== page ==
Nestlé seems to have signaled a retreat from its ambitious goals, in US chocolate at least. It has recognized that, following its failure to buy Hershey, the chances of getting top two status any time soon are near-zero. Nestlé hopes to build market share organically; while this will be difficult, it stands more chance of achieving it than most of its rivals.
Nestlé CEO Peter Brabeck has stated that it is not possible and not absolutely necessary for the company to be number one or number two in the US chocolate market. Clearly the food giant is still smarting from its failure to grab a piece of Hershey.
Although Nestlé denies putting in a bid for Hershey, it does not deny having an “understanding” with Cadbury over Cadbury’s bid for the US chocolate manufacturer. Catching a piece of the Hershey pie would have been a great move for Nestlé.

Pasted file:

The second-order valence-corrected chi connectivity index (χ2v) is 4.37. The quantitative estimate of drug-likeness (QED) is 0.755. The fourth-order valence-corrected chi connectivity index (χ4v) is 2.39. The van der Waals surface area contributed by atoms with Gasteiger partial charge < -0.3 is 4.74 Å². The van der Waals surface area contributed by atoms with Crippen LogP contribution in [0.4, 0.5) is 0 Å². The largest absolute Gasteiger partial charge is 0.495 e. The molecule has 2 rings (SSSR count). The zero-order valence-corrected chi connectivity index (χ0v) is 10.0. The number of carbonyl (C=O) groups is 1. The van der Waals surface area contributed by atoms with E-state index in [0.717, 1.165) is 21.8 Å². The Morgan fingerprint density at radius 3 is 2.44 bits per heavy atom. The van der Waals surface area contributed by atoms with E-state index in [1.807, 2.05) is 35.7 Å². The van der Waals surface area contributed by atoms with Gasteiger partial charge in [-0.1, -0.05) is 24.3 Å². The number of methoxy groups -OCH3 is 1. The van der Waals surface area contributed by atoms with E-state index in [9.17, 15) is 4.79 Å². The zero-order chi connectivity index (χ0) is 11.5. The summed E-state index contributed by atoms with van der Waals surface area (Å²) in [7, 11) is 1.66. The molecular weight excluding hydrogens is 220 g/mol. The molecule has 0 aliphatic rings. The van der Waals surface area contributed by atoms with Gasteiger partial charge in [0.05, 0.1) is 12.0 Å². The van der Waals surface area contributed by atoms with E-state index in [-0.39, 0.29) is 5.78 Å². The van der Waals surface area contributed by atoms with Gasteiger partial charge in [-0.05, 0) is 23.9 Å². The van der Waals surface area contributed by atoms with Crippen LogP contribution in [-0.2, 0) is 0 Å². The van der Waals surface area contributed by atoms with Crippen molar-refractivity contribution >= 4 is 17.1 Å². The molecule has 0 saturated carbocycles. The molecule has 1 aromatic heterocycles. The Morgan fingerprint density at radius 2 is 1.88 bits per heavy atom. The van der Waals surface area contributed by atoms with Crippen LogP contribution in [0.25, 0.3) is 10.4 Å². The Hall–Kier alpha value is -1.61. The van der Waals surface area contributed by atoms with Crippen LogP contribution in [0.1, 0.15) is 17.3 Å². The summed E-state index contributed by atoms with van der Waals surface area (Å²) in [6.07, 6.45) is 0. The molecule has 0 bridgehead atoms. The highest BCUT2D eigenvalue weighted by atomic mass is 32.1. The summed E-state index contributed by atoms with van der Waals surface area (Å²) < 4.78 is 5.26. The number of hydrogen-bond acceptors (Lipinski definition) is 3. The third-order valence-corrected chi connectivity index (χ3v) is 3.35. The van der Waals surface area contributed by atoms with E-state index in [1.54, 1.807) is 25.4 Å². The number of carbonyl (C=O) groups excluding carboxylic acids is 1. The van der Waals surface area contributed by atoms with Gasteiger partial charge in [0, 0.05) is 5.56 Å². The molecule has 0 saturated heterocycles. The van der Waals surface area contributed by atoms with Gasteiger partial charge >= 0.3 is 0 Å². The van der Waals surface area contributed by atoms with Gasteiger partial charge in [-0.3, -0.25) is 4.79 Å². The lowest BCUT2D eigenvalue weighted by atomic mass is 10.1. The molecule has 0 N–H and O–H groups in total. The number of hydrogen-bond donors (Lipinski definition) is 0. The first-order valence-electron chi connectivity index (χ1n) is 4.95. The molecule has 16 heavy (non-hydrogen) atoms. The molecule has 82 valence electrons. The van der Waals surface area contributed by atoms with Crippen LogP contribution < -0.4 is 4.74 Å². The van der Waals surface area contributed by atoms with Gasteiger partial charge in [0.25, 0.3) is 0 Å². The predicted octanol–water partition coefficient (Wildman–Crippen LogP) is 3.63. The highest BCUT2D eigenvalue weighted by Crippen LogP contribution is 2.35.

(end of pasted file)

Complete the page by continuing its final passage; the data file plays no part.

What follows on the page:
Currently Nestlé is in a poor third position in the US chocolate market, some way behind leaders Mars and Hershey. But Nestlé’s aim is to be the number one or two player in each market it operates in. The US chocolate market is not only the largest in the world but it is also growing faster than the US gum and sugar confectionery markets. The US chocolate market is expected to grow at a CAGR of 3.1% compared to 3.0% and 2.2% for gum and sugar confectionery respectively.
Hershey was one of the biggest prizes going, but now there are few other potential targets of that size in view for Nestlé. Nestlé is now turning its – far from meek – ambition to what it has rather vaguely described as ‘nutrition’.
However, Nestlé is hoping Hershey may consider returning its license to sell Kit-Kat in the US, although it realizes that the ball is firmly in Hershey’s court on that one. So what can it do…? It hopes to build market share organically in selected categories. That will be no mean feat in one of the most competitive food markets in the US. Nestlé stands a better chance than most of achieving this aim – but it’s definitely the hard way to get its fingers into more of the American pie.
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